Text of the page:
Mechanism of CaO and Fe2O3 capture gaseous arsenic species in the flue gas: DFT combined thermodynamic study

Fuel ◽  
2022 ◽  
Vol 312 ◽  
pp. 122838
Yang Yu ◽  
Ruihua Zhao ◽  
Xiaoyu Li ◽  
Juan Chen ◽  
Yong Dong
2017 ◽  
Vol 41 (22) ◽  
pp. 13993-13999 ◽  
Kaijie Liu ◽  
Qingbo Yu ◽  
Jinlin Liu ◽  
Kun Wang ◽  
Zhicheng Han ◽  

The metal elements Mn, Cu, Pb and V have been selected for removing NO and CO via a thermodynamic study.

1912 ◽  
Vol 74 (1914supp) ◽  
pp. 159-160
Lawford H. Fry
Flue Gas ◽  

TAPPI Journal ◽  
2014 ◽  
Vol 13 (8) ◽  
pp. 65-78 ◽  

The efficiencies of biomass-fueled power plants are much lower than those of coal-fueled plants because they restrict their exit steam temperatures to inhibit fireside corrosion of superheater tubes. However, restricting the temperature of a given mass of steam produced by a biomass boiler decreases the amount of power that can be generated from this steam in the turbine generator. This paper examines the relationship between the temperature of superheated steam produced by a boiler and the quantity of power that it can generate. The thermodynamic basis for this relationship is presented, and the value of the additional power that could be generated by operating with higher superheated steam temperatures is estimated. Calculations are presented for five plants that produce both steam and power. Two are powered by black liquor recovery boilers and three by wood-fired boilers. Steam generation parameters for these plants were supplied by industrial partners. Calculations using thermodynamics-based plant simulation software show that the value of the increased power that could be generated in these units by increasing superheated steam temperatures 100°C above current operating conditions ranges between US$2,410,000 and US$11,180,000 per year. The costs and benefits of achieving higher superheated steam conditions in an individual boiler depend on local plant conditions and the price of power. However, the magnitude of the increased power that can be generated by increasing superheated steam temperatures is so great that it appears to justify the cost of corrosion-mitigation methods such as installing corrosion-resistant materials costing far more than current superheater alloys; redesigning biomassfueled boilers to remove the superheater from the flue gas path; or adding chemicals to remove corrosive constituents from the flue gas. The most economic pathways to higher steam temperatures will very likely involve combinations of these methods. Particularly attractive approaches include installing more corrosion-resistant alloys in the hottest superheater locations, and relocating the superheater from the flue gas path to an externally-fired location or to the loop seal of a circulating fluidized bed boiler.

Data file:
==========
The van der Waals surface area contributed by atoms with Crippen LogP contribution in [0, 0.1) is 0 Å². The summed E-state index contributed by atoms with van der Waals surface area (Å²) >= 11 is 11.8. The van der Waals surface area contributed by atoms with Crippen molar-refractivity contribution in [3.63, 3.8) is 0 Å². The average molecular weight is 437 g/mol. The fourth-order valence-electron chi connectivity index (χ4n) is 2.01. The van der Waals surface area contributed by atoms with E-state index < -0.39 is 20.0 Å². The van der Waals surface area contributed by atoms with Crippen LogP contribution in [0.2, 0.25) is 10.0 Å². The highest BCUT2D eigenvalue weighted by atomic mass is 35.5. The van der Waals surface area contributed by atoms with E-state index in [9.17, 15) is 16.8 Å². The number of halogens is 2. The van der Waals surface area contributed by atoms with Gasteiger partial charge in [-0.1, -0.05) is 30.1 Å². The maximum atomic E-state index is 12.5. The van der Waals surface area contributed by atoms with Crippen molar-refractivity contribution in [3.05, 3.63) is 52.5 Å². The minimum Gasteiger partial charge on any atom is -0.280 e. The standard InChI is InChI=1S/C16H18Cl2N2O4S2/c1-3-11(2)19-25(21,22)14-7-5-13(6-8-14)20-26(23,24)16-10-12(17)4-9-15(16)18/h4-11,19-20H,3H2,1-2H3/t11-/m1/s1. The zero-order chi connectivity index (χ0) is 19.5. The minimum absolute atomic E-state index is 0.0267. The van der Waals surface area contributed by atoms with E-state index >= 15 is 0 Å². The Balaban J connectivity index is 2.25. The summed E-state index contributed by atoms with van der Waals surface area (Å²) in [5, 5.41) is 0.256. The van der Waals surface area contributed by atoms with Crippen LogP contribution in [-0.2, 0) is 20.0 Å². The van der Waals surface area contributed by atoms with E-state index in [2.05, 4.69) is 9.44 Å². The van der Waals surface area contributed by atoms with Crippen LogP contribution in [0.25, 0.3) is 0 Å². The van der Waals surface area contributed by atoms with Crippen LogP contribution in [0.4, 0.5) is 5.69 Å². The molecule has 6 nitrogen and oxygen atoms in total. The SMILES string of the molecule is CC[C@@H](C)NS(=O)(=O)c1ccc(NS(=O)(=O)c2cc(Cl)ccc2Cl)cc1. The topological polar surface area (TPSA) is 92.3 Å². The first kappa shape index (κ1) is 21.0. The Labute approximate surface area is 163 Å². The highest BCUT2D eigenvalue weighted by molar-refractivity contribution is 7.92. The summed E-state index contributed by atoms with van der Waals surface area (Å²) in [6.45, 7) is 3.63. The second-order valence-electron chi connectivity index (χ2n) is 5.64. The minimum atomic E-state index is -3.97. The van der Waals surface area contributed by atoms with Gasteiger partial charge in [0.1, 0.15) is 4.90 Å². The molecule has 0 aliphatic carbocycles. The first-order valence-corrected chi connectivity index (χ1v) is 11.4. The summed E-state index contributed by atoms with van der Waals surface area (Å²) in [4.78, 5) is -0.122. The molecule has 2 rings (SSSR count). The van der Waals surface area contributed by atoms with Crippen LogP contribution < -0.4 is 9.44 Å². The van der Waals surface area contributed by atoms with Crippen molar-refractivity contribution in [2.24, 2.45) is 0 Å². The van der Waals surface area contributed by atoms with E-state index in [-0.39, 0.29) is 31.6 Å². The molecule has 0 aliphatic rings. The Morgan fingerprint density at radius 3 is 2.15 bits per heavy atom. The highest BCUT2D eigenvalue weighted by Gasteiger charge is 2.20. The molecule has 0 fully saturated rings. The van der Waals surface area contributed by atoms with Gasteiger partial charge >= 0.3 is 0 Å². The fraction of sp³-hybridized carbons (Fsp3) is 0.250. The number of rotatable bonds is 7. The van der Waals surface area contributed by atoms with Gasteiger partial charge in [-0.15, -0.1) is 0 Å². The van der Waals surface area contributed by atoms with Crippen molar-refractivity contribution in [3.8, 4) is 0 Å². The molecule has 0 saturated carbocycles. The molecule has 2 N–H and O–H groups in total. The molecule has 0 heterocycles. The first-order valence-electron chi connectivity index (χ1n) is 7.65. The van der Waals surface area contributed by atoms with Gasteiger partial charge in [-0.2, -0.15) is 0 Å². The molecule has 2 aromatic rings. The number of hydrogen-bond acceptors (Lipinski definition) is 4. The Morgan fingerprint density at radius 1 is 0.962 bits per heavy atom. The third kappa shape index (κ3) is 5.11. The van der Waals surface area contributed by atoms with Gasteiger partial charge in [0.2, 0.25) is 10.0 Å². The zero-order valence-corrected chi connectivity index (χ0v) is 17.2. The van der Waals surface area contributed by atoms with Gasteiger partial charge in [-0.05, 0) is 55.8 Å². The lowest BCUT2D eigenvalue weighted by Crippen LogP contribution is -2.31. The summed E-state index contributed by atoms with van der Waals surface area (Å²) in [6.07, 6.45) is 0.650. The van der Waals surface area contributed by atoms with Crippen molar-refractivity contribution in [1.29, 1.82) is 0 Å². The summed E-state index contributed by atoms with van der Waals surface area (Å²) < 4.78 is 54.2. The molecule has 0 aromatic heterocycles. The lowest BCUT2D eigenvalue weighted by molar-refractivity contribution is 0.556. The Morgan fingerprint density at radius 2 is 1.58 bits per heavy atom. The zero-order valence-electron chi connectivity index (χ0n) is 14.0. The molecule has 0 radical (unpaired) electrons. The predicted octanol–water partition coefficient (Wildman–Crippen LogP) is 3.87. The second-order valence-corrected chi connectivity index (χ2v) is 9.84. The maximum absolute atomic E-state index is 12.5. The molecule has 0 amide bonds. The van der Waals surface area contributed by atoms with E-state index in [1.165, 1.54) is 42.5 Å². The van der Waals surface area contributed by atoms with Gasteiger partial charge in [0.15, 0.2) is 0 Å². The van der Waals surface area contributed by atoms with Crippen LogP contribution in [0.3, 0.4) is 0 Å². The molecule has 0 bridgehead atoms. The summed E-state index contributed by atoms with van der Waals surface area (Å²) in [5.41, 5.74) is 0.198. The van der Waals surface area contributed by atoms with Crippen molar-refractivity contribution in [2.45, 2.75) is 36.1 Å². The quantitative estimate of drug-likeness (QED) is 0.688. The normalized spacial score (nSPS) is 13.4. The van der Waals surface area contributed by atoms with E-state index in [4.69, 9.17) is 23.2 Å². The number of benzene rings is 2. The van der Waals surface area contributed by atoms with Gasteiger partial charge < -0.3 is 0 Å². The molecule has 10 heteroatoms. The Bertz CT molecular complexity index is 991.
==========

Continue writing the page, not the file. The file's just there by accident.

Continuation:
2002 ◽  
Masahiro Osakabe ◽  
Sachiyo Horiki ◽  
Tsugue Itoh ◽  
Ikuya Haze

S. V. Plashykhin ◽  
T. V. Bojko ◽  
D. N. Skladannyy ◽  
Ju. A. Zaporozhets ◽  
Artem S. Safiants

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